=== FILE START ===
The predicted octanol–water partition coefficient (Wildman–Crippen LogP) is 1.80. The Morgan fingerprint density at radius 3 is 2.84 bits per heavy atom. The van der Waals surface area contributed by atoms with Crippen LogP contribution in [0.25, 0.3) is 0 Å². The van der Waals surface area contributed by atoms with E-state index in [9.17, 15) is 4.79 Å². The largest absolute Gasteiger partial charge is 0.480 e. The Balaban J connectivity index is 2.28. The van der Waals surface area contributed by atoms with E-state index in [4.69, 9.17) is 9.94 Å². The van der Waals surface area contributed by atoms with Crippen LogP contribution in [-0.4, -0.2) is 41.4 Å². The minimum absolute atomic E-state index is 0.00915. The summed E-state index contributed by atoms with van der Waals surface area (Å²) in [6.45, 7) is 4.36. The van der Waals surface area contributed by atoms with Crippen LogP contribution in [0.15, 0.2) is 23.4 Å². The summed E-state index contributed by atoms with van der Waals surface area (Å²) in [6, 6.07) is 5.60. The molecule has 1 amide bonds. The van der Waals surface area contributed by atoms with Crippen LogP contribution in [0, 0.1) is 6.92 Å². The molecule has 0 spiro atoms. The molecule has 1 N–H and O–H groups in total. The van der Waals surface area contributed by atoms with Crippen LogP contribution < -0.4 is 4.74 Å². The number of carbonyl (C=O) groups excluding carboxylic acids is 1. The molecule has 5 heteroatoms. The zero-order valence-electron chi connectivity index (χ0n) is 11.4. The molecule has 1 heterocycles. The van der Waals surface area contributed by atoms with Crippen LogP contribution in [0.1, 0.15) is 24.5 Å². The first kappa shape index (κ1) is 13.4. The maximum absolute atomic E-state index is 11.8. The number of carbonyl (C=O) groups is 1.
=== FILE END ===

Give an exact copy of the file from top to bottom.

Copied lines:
The predicted octanol–water partition coefficient (Wildman–Crippen LogP) is 1.80. The Morgan fingerprint density at radius 3 is 2.84 bits per heavy atom. The van der Waals surface area contributed by atoms with Crippen LogP contribution in [0.25, 0.3) is 0 Å². The van der Waals surface area contributed by atoms with E-state index in [9.17, 15) is 4.79 Å². The largest absolute Gasteiger partial charge is 0.480 e. The Balaban J connectivity index is 2.28. The van der Waals surface area contributed by atoms with E-state index in [4.69, 9.17) is 9.94 Å². The van der Waals surface area contributed by atoms with Crippen LogP contribution in [-0.4, -0.2) is 41.4 Å². The minimum absolute atomic E-state index is 0.00915. The summed E-state index contributed by atoms with van der Waals surface area (Å²) in [6.45, 7) is 4.36. The van der Waals surface area contributed by atoms with Crippen LogP contribution in [0.15, 0.2) is 23.4 Å². The summed E-state index contributed by atoms with van der Waals surface area (Å²) in [6, 6.07) is 5.60. The molecule has 1 amide bonds. The van der Waals surface area contributed by atoms with Crippen LogP contribution in [0, 0.1) is 6.92 Å². The molecule has 0 spiro atoms. The molecule has 1 N–H and O–H groups in total. The van der Waals surface area contributed by atoms with Crippen LogP contribution < -0.4 is 4.74 Å². The number of carbonyl (C=O) groups excluding carboxylic acids is 1. The molecule has 5 heteroatoms. The zero-order valence-electron chi connectivity index (χ0n) is 11.4. The molecule has 1 heterocycles. The van der Waals surface area contributed by atoms with Crippen LogP contribution in [0.1, 0.15) is 24.5 Å². The first kappa shape index (κ1) is 13.4. The maximum absolute atomic E-state index is 11.8. The number of carbonyl (C=O) groups is 1.